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Scattershot Reopening Policies Are Expediting The Restaurant Industry's Collapse

When the coronavirus first reached American soil and started to spread, restaurants around the country were universally restricted to takeout and delivery. Starting in May, states took different paths to reopening businesses, and states like Florida and Arizona were among the first to allow indoor dining and bar seating to resume. 

Now, as the country experiences new record highs of cases and increasing fatalities, some states are shutting down for a second time, and others are considering tightening restrictions. But restaurant industry leaders say unclear and inconsistent local policies — and a lack of a nationwide strategy — is pushing restaurants, many of which have been operating at a loss for months, beyond the brink.

Scattershot Reopening Policies Are Expediting The Restaurant Industry's Collapse
Outdoor dining in New York City

“Restaurants are not designed with an on/off switch, restaurants are designed to be run continuously,” National Restaurant Association Executive Vice President for Public Affairs Sean Kennedy said. “An industry that has on average 16 days of cash on hand was basically shut down, reopened, is now being shut down again with the hopes that they’ll be able to reopen a third time.”

Nearly a quarter of the restaurants that shut down temporarily the first time won't reopen, according to a May survey by OpenTable. Local institutions around the country have already permanently closed by the thousands.

Many of those that fought hard to survive the first wave are in danger of dying with the second: In July alone, 100,000 restaurants temporarily closed nationwide, according to data compiled by the National Restaurant Association, as coronavirus cases continue to climb, especially in the South and West.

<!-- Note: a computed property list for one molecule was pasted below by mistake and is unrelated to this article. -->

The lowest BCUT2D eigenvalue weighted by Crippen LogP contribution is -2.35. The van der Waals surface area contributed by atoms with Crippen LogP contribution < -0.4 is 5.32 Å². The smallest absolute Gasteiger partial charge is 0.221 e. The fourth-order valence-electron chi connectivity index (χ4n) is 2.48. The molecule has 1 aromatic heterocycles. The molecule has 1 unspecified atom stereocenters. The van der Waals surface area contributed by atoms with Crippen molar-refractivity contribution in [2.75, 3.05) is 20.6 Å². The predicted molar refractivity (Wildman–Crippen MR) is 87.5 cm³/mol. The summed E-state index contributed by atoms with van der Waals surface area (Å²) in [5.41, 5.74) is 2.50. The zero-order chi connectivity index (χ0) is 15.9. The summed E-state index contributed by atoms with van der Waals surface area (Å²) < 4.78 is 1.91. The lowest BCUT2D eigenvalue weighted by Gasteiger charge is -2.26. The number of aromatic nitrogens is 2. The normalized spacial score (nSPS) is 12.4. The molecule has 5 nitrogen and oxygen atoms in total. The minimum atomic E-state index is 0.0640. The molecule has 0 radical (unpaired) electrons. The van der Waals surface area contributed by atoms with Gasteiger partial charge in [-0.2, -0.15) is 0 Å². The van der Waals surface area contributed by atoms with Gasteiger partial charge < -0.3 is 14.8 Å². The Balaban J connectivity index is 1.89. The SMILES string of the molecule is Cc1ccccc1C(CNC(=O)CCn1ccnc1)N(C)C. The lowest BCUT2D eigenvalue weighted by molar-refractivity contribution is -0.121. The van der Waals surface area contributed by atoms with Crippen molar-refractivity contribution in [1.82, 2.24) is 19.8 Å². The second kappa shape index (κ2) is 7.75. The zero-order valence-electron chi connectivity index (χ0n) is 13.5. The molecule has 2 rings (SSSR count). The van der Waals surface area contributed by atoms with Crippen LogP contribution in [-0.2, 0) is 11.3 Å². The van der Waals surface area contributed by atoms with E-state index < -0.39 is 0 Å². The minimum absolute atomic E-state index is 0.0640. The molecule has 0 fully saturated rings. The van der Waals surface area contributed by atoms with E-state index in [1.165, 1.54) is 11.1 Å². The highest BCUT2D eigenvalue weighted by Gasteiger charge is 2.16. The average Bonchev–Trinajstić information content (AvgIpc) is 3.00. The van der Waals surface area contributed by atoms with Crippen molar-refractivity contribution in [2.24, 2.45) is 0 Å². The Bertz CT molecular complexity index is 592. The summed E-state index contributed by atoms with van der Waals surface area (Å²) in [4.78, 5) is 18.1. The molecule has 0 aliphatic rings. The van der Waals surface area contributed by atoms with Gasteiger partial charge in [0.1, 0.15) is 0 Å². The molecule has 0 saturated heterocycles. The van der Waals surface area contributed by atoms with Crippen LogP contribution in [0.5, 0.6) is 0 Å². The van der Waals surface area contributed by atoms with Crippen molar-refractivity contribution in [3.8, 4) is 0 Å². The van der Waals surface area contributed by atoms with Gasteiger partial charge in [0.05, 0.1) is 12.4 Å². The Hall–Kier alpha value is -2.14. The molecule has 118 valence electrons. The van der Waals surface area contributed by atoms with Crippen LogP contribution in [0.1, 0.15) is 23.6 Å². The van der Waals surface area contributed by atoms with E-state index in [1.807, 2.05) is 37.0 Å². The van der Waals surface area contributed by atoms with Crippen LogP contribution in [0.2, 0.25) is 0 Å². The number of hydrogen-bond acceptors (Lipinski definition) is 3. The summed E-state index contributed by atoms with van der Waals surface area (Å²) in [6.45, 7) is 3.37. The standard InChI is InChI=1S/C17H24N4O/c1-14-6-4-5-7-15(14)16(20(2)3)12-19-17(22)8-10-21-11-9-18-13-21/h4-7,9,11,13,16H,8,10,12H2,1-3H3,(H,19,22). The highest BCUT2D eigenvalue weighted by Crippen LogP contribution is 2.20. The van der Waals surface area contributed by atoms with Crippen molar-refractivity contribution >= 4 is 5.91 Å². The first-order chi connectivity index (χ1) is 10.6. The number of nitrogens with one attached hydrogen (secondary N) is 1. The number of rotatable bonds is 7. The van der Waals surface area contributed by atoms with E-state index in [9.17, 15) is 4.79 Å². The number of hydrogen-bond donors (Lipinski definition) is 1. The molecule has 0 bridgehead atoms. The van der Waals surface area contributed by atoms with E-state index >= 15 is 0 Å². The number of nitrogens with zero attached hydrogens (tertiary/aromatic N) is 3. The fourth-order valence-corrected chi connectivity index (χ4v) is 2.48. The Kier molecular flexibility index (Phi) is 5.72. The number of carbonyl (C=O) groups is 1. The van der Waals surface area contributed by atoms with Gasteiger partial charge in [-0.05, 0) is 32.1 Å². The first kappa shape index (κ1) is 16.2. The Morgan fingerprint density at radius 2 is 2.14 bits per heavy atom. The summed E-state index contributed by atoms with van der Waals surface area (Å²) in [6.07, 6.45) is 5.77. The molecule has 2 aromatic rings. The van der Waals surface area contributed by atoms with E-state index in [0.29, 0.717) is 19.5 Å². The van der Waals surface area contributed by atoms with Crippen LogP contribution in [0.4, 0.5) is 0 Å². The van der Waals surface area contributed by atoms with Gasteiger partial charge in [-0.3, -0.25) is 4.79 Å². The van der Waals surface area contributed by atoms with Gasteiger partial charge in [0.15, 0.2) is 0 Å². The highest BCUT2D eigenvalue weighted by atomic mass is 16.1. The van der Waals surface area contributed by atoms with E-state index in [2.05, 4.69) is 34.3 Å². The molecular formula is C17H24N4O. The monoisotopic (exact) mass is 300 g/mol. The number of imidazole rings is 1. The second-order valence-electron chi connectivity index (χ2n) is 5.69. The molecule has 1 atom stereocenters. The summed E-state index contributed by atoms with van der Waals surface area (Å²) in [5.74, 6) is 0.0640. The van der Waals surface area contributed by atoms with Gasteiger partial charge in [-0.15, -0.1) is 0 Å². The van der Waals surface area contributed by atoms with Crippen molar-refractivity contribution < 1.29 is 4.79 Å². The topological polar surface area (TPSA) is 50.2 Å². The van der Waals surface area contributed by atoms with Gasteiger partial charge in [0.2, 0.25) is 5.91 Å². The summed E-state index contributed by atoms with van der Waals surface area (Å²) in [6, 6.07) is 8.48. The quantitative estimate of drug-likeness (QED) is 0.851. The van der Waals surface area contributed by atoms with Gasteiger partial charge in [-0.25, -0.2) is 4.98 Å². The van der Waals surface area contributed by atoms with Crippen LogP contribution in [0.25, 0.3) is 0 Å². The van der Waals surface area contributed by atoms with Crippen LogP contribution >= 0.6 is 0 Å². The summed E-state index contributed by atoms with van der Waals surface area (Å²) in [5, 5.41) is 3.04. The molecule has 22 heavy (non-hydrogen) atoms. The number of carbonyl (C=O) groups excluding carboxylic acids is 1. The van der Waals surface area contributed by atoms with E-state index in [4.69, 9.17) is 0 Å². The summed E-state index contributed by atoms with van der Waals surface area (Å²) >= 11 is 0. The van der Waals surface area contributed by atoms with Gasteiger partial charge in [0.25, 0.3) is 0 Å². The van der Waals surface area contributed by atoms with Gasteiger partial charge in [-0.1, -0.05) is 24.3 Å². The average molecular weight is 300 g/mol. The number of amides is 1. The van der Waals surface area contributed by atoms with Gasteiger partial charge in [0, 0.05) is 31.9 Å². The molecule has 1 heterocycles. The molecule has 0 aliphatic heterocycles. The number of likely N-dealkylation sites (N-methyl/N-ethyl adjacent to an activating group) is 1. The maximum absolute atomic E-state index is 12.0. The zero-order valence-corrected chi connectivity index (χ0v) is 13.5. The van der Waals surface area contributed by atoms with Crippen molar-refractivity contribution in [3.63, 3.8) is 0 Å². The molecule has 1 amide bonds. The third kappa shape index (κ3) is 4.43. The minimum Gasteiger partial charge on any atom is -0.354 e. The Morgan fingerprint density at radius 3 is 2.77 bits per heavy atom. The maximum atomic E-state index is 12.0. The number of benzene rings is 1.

In cities and states that have brought their case number down, navigating reopening has been a complicated and evolving array of policies and enforcement that has plunged restaurants and their owners to the center of an ongoing political melee.

In New York, Gov. Andrew Cuomo decided to postpone reopening indoor dining for restaurants July 1 in response to the country’s surge in new cases, just five days before restaurants were set to reopen. By that time, many restaurants had spent money to hire back their staff, buy new food and prepare their dining rooms for social distancing and enhanced cleaning.

In New Jersey, which similarly walked back plans to allow indoor dining, Carmine’s Italian restaurant rehired 100 staff members, only to have to lay all of them off again and get rid of the excess food ordered for the new capacity, Bisnow previously reported.

“We are an industry that basically sells nothing but perishable goods,” Kennedy said. “We are not a retailer, we are not a shoe store, we don’t have the ability to turn out our lights and the product is still there three weeks later.” 

Colorado shut down restaurants for a second time June 30 after just 11 days of being reopened. The state hit 749 new cases on Saturday. The reclosing of bars has led many owners around the state to shift the way they do business and accommodate yet another set of changes, The Denver Post reported

In Florida, a group of Orlando bars filed a lawsuit against the state after Gov. Ron DeSantis banned bars from opening but allowed restaurants to continue operating. The restaurants “can not understand why serving a certain amount of food is the deciding factor on who can stay open and who cannot,” a lawyer for the group told Bisnow in a statement earlier this month. The state has defended the measure, saying that young people gathering in bars led to mass spread of the virus that has killed more than 5,000 Floridians.